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Integrator-reseller 2e2 'broke banking covenant', hits credit buffers

Crushing debt repayments drive firm to its knees

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The future of integrator-cum-reseller 2e2 is unclear amid claims from sources close to the firm that it broke a banking covenant in December and is running up to its credit limits in distribution.

The Berkshire-based business has been a cause for concern among many wholesalers and vendors due to its massive debt and has reported significant losses in the last couple of years.

Its liquidity issues came to prominence in 2012 when two County Court Judgments were issued to 2e2 over late payments of debts: one for £14,000 in September and one for nearly £40,000 in June.

According to channel operators, 2e2 remains a late settler of debts and is also struggling to satisfy interest payments. Sources familiar with the matter have also told The Channel that the firm breached its banking covenant last month.

The integrator has asked for a higher lines of credit in distribution, but several contacts told The Channel they are running at tens of millions already and have been put on stop.

Sources said that as a result 2e2 has approached numerous resellers to secure supplies by offering to split some of the margin on deals. There are also claims from some in the channel that 2e2 approached customers last month offering 10 per cent cash back on any orders in December.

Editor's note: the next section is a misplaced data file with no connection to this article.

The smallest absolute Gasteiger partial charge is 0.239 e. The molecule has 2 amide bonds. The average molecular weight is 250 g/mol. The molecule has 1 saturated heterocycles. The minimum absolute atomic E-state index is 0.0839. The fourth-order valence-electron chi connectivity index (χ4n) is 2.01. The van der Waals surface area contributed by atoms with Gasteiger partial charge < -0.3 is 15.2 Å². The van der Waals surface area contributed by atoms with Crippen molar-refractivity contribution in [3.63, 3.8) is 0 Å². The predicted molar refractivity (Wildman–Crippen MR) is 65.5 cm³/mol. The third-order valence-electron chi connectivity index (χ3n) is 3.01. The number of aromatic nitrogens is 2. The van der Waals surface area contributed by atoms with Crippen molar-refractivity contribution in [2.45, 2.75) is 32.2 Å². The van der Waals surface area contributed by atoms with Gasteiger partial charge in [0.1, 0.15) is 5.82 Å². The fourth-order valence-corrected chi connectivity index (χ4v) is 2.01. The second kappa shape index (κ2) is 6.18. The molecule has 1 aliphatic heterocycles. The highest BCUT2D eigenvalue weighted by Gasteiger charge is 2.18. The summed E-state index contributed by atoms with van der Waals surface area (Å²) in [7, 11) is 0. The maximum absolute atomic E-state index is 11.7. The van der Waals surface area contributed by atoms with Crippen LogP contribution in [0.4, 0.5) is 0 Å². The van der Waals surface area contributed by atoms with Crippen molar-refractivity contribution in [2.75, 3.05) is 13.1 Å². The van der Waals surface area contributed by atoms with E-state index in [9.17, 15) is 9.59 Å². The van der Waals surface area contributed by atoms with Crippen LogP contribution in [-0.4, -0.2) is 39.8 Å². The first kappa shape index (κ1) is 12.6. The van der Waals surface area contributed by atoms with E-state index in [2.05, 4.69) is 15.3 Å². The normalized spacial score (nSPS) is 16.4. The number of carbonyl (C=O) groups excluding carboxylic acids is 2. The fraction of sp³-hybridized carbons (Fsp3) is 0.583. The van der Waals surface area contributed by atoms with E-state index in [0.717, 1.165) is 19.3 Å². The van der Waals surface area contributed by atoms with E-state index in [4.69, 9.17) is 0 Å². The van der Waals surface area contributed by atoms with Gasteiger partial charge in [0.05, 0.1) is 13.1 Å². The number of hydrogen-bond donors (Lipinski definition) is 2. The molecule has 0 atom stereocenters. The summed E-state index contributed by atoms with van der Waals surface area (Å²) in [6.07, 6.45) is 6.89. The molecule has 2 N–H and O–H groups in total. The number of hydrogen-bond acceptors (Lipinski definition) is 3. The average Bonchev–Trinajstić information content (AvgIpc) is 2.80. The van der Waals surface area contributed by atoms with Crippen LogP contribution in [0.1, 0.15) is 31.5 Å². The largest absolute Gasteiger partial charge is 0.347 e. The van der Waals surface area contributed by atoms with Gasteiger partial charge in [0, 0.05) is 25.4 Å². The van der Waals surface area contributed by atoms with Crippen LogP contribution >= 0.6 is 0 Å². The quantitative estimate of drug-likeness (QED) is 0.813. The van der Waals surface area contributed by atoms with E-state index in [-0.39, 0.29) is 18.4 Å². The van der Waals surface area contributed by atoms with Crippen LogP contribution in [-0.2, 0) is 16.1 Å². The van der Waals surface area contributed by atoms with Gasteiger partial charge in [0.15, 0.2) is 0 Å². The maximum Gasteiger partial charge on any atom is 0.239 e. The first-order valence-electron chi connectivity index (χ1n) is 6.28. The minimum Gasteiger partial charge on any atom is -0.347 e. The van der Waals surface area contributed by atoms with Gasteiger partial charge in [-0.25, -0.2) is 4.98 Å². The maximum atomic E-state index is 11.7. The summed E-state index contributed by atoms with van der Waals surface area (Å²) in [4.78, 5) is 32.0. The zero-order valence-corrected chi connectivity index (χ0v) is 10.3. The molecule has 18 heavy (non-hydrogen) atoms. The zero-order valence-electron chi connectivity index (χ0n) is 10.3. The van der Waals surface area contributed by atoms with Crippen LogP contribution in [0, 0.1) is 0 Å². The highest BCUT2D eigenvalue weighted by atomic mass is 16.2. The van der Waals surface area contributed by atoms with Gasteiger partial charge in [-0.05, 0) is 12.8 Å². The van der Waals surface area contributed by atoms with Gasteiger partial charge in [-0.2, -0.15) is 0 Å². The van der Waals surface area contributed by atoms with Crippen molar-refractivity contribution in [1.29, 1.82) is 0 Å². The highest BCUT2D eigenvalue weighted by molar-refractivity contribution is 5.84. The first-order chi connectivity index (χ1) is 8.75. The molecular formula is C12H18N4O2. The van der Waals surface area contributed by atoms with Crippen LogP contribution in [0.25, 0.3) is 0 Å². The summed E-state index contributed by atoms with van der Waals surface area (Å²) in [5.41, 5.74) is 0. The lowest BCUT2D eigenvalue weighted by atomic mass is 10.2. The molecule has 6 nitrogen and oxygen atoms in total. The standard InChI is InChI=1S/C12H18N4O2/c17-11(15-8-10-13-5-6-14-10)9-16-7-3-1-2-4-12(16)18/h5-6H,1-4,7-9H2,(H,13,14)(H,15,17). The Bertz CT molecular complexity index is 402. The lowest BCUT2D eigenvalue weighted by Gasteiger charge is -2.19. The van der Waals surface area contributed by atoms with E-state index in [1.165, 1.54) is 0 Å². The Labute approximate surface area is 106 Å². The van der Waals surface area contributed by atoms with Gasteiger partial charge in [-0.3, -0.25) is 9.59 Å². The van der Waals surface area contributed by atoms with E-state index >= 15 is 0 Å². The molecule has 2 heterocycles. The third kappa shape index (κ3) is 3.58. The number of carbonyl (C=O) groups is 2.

2e2 Holdings, the parent firm of 2e2 Group Ltd and 2e2 Investment, is where the debt lies. In the year to December 2011 it paid out £23m in net interest.

The group, which has been highly acquisitive over the years buying NetStore and most recently Morse, has racked up long-term debts of £270m that include £153m in bank loans, £94.2m in interest loan notes, and £21.8m on interest accrued on loan notes and preferential shares.

Sources claim a likely outcome is that a banking syndicate including Barclays, HSBC and HIG Group - owners of the senior debt - and equity houses Duke Street and Hutton Collins, which have a mezzanine debt, will look to swap out the management board.

"They [the investors] can't walk away from that level of debt but they can't trust the [senior] management in place to turn around the business. It will be broken up and sold," claimed one channel source.

Hutton Collins and 2e2 refused to comment when contacted by The Channel today. Duke Street was unavailable to comment at the time of writing. ®

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